Credit: Nate Sturley


The preposterous brilliance of The Armed on 'ULTRAPOP'

The Armed - 'ULTRAPOP'

After a good 14 months of not bothering with the (frankly ridiculous and also completely fucking uncompelling) countless conspiracy theories, I have finally found something strange to dig my grubby meathooks into. I’m so happy I, too, now have something I can rattle on about to anyone who will humour me in the pub.

Having as many members as a ska group, looking like a mix between Eric Andre’s house band, Street Sharks and an ASOS lookbook, Detroit’s The Armed have gone ahead and made the record of the year while simultaneously trolling, misleading and misinforming anyone and everyone whose taking an interest to them. No one is safe from their incredibly well thought out and put together videos, media stunts and surprise live shows worldwide. From strong-arming all kinds of weird celebrity choices to get in on the joke to crowdfunding for advertisement space in times square, The Armed have managed to come out swinging — pummelling strange industrial/metal/noise/hardcore like Slipknot and not even bothering with the masks and boiler suits.

I could do an entire article just worshipping how they’ve handled their business on the last three records — they’ve been around since 2009. Instead, I will condense the smorgasbord of happenings into one beautifully rambling paragraph to give yu the full perspective of Ultrapop. Rumours are, they might have been formed by Kurt Ballou of Converge, he definitely records all the music. They’ve had guest drummers on all their records, including Chris Pennie (Dillinger Escape Plan), Ben Koller (Converge) and Nick Yacyshyn (Baptists), while Urian Hackney, son of Bobby Hackney of Detroit protopunk heroes DEATH, is the current sticksman. It may seem like a strange ensemble but when you have “maybe 25 members” things can get a little hectic.

During the pandemic, while the world struggled to find its footing, the group employed a nutritionist to ensure they could devour any band that stepped to them. The Armed also manage to create a solar system of impressive stars around them. They convinced Tommy Wiseau to star in a video, have a song called ‘FT. FRANK TURNER’ which does, in fact, feature the singer despite him being totally unaware of how they got his vocals — they even got Snake from Metal Gear Solid to star in ‘AN ITERATION’. It’s fair to say that The Armed aren’t like any band you know.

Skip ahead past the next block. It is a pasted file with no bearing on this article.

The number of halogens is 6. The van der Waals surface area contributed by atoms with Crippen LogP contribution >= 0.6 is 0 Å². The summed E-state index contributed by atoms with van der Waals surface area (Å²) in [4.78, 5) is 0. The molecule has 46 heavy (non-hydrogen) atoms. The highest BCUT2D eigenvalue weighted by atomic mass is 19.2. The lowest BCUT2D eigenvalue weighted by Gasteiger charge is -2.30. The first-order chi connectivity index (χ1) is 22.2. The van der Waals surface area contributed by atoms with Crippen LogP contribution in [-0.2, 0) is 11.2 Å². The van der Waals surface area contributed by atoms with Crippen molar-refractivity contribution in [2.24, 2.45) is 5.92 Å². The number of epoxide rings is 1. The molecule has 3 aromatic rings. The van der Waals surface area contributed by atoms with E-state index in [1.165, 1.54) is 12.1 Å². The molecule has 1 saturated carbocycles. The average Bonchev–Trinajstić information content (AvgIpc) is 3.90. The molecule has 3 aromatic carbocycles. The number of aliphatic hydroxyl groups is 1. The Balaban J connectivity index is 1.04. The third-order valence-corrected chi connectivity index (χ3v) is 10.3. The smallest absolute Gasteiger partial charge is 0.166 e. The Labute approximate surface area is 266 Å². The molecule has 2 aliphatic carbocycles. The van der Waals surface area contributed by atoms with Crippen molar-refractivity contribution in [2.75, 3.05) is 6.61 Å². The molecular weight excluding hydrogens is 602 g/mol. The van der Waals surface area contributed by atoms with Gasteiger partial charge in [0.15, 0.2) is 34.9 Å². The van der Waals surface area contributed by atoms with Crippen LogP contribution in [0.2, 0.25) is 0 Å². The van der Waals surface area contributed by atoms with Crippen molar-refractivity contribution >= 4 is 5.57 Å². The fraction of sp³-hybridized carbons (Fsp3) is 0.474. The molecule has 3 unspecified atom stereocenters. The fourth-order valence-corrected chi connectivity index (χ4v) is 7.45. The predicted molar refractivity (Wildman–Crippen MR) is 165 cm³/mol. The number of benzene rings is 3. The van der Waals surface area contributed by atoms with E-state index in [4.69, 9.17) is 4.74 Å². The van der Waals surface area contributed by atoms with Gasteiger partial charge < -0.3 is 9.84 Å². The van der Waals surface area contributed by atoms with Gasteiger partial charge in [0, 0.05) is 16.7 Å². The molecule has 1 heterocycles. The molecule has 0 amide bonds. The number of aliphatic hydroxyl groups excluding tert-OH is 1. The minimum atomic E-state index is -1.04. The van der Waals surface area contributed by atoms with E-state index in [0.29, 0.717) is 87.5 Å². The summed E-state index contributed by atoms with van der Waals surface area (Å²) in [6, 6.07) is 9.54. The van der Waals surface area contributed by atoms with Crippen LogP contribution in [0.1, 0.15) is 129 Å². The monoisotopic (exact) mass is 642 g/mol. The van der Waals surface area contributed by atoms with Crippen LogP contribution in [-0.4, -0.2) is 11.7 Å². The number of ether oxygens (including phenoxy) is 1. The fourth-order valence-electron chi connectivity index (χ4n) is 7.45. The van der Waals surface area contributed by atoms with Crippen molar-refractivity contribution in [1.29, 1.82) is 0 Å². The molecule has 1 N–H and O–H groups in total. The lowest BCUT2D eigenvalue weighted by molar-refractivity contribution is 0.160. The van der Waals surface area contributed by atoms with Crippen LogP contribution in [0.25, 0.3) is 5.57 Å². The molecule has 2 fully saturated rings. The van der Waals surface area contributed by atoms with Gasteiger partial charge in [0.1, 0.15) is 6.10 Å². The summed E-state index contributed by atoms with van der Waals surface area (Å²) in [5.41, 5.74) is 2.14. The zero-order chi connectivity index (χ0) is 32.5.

Anyway, please excuse my deviation; let us get on with the review for their newest offering, ULTRAPOP. This album revels in excess, you know when you’re really tired and listening to music sounds sped up? This album managed that, the swells of synths, three-guitar harmonies and layered boy-girl-boy-girl screaming from (definitely) Cara Drolshagen and (maybe) Adam Vallely break up the standardised pro-wrestler shouting of hardcore and give everything a feminine quality that the genre has largely lacked in its entire lifespan. At times it sounds like shoegaze, maybe due to how hard it is to record that any instruments, sometimes it just crushes like Converge; sometimes, it spins out of control like a Daughters song. The Armed call it ULTRAPOP, which sort of makes sense, as you let the pop hooks soak into your brain, and it ends up making you think of MGMT or Tame Impala.

Much like everyone else, I’m still trying to make sense of the last year, and this album has become a soundtrack to me unpacking 2020. It sounds focussed but completely varied all at the same time. Certainly the same traits the anus mirabilis has laid on me. It sounds hopeful as much as it sounds bleak, smashes you over the head with a chair in one song, then sits and says sorry with you on the next. The atoms smash in a song like ‘AVERAGE DEATH’ where the programmed beats meet battered analogue drums. It’s stylish and completely tasteless, choreographed in its chaos and monolithic in its size and inspiration. On paper (and maybe two or three years ago), I’d have hated a record like this coming along, but now I can’t get enough of something this brash and also poptastic.

They have made a ‘post punk’ album that has genuinely kicked the ball forward, something that I previously thought was unthinkable after spending four years standing in a pitch full of PIL/Fall/Gang of Four worshipping badly fitting trousered dangly earring bros passing it to each other again and again, not letting any girls have a turn whilst simultaneously discussing how they can get more women involved in the sport and patting each other on the back for doing so.

ULTRAPOP is an album that exercises excess in every musical nod and direction it chooses to pursue. Guitar leads worthy of Queen, chaotic drumming like Dillinger Escape Plan, vocals like Nine Inch Nails, synths and breakbeats like Atari Teenage Riot and Squarepusher. It’s simply gargantuan, and when the band members have backs you can screen movies on, only the biggest and best adjectives will do for describing this triumph of current music, for fear of being suplexed through a table by keyboardist Clark Huge.

It’s a mammoth release that can only be topped by witnessing the lunacy in a live capacity. The UK tour can’t come soon enough.

Charlie Wyatt